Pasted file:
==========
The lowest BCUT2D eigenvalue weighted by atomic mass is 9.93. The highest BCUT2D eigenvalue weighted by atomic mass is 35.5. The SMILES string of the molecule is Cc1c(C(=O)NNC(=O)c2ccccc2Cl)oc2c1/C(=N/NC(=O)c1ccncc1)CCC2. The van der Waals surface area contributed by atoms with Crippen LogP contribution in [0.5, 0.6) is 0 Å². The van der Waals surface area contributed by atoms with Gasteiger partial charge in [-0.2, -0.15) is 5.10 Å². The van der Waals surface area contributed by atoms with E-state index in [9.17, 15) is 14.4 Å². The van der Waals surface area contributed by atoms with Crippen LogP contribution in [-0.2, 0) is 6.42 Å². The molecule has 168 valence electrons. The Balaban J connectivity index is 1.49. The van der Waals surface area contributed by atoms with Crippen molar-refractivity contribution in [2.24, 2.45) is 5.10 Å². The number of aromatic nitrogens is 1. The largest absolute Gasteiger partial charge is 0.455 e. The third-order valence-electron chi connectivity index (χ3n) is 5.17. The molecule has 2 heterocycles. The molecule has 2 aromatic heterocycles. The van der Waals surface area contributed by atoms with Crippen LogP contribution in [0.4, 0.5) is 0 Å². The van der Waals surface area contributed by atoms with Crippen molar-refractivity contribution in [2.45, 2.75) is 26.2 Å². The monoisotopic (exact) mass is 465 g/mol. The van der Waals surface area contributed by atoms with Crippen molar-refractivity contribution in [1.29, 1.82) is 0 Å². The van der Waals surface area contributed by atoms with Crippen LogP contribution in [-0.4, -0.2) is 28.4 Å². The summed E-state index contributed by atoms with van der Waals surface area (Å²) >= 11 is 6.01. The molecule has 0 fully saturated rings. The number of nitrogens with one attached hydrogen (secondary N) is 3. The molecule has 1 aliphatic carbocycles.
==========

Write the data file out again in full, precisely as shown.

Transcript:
The lowest BCUT2D eigenvalue weighted by atomic mass is 9.93. The highest BCUT2D eigenvalue weighted by atomic mass is 35.5. The SMILES string of the molecule is Cc1c(C(=O)NNC(=O)c2ccccc2Cl)oc2c1/C(=N/NC(=O)c1ccncc1)CCC2. The van der Waals surface area contributed by atoms with Crippen LogP contribution in [0.5, 0.6) is 0 Å². The van der Waals surface area contributed by atoms with Gasteiger partial charge in [-0.2, -0.15) is 5.10 Å². The van der Waals surface area contributed by atoms with E-state index in [9.17, 15) is 14.4 Å². The van der Waals surface area contributed by atoms with Crippen LogP contribution in [-0.2, 0) is 6.42 Å². The molecule has 168 valence electrons. The Balaban J connectivity index is 1.49. The van der Waals surface area contributed by atoms with Crippen molar-refractivity contribution in [2.24, 2.45) is 5.10 Å². The number of aromatic nitrogens is 1. The largest absolute Gasteiger partial charge is 0.455 e. The third-order valence-electron chi connectivity index (χ3n) is 5.17. The molecule has 2 heterocycles. The molecule has 2 aromatic heterocycles. The van der Waals surface area contributed by atoms with Crippen LogP contribution in [0.4, 0.5) is 0 Å². The van der Waals surface area contributed by atoms with Crippen molar-refractivity contribution in [2.45, 2.75) is 26.2 Å². The monoisotopic (exact) mass is 465 g/mol. The van der Waals surface area contributed by atoms with Crippen molar-refractivity contribution in [1.29, 1.82) is 0 Å². The van der Waals surface area contributed by atoms with Crippen LogP contribution in [-0.4, -0.2) is 28.4 Å². The summed E-state index contributed by atoms with van der Waals surface area (Å²) >= 11 is 6.01. The molecule has 0 fully saturated rings. The number of nitrogens with one attached hydrogen (secondary N) is 3. The molecule has 1 aliphatic carbocycles.